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Fixed Income
EM debt: Extending the reach of income portfolios
Harry Phinney
Fixed Income Investment Director
Joseph Dowd
Senior Product Specialist

In today’s low-rate environment, investors looking for income need to use every tool in their toolbox. For many in the U.S., the first inclination is to turn to high-yield corporate bonds. Though these bonds can be an important part of an income-focused portfolio, we believe that investors should also consider an allocation to emerging markets (EM) debt.


The evolving breadth and depth of emerging markets provide active investors with significant relative value opportunities. The idiosyncratic nature of the asset class also makes it a natural complement to largely U.S.-centric high-yield corporate bonds. It can provide the twin benefits of income and diversification in an income-seeking bond portfolio.


As we look at the market today, EM debt should benefit from the ongoing post-pandemic global economic recovery. Additional support may come from stable to rising commodity prices, growing external surpluses, low developed-market interest rates and predictable monetary policies alongside an abundance of global liquidity. The predominant risk to this constructive scenario is if elevated levels of inflation persist for an extended period, forcing major central banks to remove monetary accommodation at a faster pace relative to market expectations.


That said, we still believe valuations and yields in many areas of EM debt are reasonably compelling and are likely to benefit from a supportive economic backdrop. As long as we continue to see even modest global economic growth rates, we believe that there is value to be found across all segments of EM debt, including U.S. dollar-denominated bonds (investment-grade, higher yielding sovereigns, EM corporate bonds) as well as local currency debt. Each of these segments has characteristics that can serve as important building blocks of a well-rounded portfolio.


We recognize that many institutional investors prefer to make deliberate and discrete allocations to the dollar-denominated and local currency bond segments of the EM debt universe. As such, we will separately discuss the merits and current relative value opportunities in both.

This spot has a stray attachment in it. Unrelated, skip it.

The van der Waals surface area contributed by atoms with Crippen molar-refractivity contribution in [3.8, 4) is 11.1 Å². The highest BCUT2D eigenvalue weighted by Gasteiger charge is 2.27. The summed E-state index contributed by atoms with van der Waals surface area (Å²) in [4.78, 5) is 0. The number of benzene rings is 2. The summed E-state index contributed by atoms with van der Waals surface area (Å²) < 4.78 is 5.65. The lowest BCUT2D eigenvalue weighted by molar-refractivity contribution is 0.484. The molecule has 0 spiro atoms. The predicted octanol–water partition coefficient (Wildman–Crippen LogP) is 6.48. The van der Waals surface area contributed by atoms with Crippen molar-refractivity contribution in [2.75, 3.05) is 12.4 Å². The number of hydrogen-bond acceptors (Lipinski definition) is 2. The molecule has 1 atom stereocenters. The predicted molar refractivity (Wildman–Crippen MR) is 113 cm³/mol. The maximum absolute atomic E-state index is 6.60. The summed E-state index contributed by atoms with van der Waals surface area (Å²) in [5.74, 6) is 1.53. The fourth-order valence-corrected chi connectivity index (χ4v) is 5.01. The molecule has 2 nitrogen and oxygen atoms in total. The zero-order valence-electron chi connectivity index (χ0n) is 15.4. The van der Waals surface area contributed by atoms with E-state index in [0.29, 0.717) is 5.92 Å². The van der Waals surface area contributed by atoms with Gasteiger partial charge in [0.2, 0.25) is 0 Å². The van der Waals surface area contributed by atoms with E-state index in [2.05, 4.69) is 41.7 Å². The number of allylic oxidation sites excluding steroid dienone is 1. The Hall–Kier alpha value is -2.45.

Current opportunities in hard currency bonds


Looking first at hard currency sovereign EM debt (which is predominately issued in U.S. dollars), as shown in the chart below, yields for the sub-investment-grade segment of these bonds are comparably higher than U.S. high-yield corporate issuers, providing investors with an additional and differentiated source of potential income generation.


Furthermore, the ratings composition of the two sectors is also similar, with more than 80% of both segments now rated either BB or B. The market for these bonds is significant, constituting 39% of the $1.3 trillion J.P. Morgan EMBI Global Index. Currently, some countries where we find value include Angola, Egypt and the Dominican Republic.


Emerging markets corporate bonds are one of the fastest growing sectors of the asset class, currently valued at $1.3 trillion. Valuations indicate these bonds may be particularly attractive across a variety of below-investment-grade (BB/Ba and below) issuers. Like their sovereign counterparts, these bonds offer favorable yield characteristics and opportunities for geographic diversification relative to U.S. high-yield corporates. Additionally, more than half of the issuers are rated BB/Ba, thus exhibiting a similar credit ratings profile to their U.S. counterparts.


EM yields compare favorably to U.S. corporate high yield